Airbnb crushed the third quarter of 2022. Bookings reached almost 100M and increased +25% year-over-year with a +42% improvement in net income margin.
On the call, CFO David E. Stephenson called out a strategic pivot (bolding mine):
In terms of the active bookers, taking a step back and look at the marketing approach that we've had since pre-COVID and that we really has accelerated in COVID and since, has been to continue to focus on the overall brand of Airbnb and to be less reliant on search engine marketing.
For context: Airbnb got a lot of media coverage for lowered paid search investments in 2019.
Airbnb Inc. said its strategy of slashing advertising spending, investing in brand marketing and lessening its reliance on search-engine marketing is continuing to pay off. […] The company in 2019 began trying to depend less on search advertising and to lean more on broad marketing campaigns and public relations designed to build its brand. (WSJ)
However, 3 reasons lead me to the conclusion that instead of a genius marketing play, it’s much more likely Airbnb’s network effects make performance marketing redundant.
As a result, network effects can replace performance marketing but only for marketplaces due to their innate Network Effects.
Airbnb grew even without performance marketing
Airbnb saw business growth during the pandemic (except for Q4 2020) even though performance marketing investments had already been significantly lowered. When looking at the graph in the intro, you can see that the summer quarter (Q3) in 2020 performed better than Q1 and Q2.
To be precise, Airbnb didn’t lower paid search marketing spend in 2019 but in April 2020 when the pandemic broke out (from $6.6M in March to $30K in April).
It was nonbranded paid search that dropped in November 2019 (see graph below) while brand bidding continued.
These two trends together, improving bookings while search ad spend dropped during the pandemic, led me to the conclusion that Airbnb learned its business can operate - even thrive - without performance marketing.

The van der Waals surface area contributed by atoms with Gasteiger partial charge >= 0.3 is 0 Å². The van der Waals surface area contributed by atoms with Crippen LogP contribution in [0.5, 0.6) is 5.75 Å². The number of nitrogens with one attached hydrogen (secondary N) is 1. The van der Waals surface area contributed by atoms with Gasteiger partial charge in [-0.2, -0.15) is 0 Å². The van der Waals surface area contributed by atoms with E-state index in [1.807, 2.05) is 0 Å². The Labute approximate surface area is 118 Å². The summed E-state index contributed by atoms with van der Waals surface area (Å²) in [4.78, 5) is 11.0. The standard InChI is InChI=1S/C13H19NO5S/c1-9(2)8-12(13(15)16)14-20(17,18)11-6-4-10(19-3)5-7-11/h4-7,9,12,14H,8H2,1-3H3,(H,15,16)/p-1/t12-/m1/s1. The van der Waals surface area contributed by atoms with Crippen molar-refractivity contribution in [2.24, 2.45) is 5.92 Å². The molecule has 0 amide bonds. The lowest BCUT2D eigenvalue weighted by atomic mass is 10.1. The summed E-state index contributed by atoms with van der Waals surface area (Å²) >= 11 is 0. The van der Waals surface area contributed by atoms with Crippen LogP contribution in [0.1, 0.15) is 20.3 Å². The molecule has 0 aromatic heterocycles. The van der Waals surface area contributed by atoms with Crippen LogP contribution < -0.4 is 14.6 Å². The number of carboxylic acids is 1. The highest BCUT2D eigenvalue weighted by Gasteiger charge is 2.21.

Other marketplaces employed the same strategy
Booking, Airbnb’s true rival, also lowered performance marketing spend but didn’t get as much media coverage.
Is Airbnb’s strategy to replace performance marketing with more PR in itself PR 😉?
Booking is a marketplace between hotels and travelers, just like Airbnb is a marketplace between hosts and travelers. Initially focused on hotels, Booking started listing rental homes and apartments in 2018 to compete directly with Airbnb.
When Uber turned off ⅔ of its ads, cutting $120M of its $150M budget, they noticed no difference in results. In fact, they learned organic listings caught the majority of paid app installs (source: Linkedin). The same happened to eBay in 2012: when shutting off branded paid search, they learned that organic compensated for paid traffic (source). Zero channel incrementality.
Booking, Uber, and eBay are marketplaces with strong Network Effects that can outpower performance marketing by a long shot. When travelers book a stay with Airbnb or a ride with Uber and have a good experience, they talk about it and come back. At the same time, more travelers/riders attract hosts and drivers. Network Effects are the result of aggregation: superior user experience attracts demand (travelers, riders, buyers), which commoditizes supply (hosts, drivers, sellers).
Marriott, the largest hotel chain in the world by the number of rooms, is an excellent counter-example to show why marketplaces should not lean on performance marketing (except for kickstarting) but leverage their Network Effects. They ramped up paid search spend up in mid-2019, lowered it during the pandemic, and increased investment in the summer of 2021, while Airbnb and Booking never ramped back up again.
Marriott has no other option, though. The proof is in the results: Marriott’s Q3 2022 earnings show a +35% increase in revenue YoY.
SEO is a much stronger lever for marketplaces
Marketplaces are aggregators and prone to grow through SEO. Airbnb benefits from a strong brand that drives heavy branded organic traffic but is also able to drive decent non-branded organic traffic.
Airbnb’s co-founder and CEO, Brian Chesky, highlights the importance of direct traffic, typically the result of strong brand search demand and Network Effects:
[...] we don't really think of marketing as a way to buy customers because obviously, as we mentioned, more than 90% of our traffic is direct or organic. (Q3 2022 Earnings call)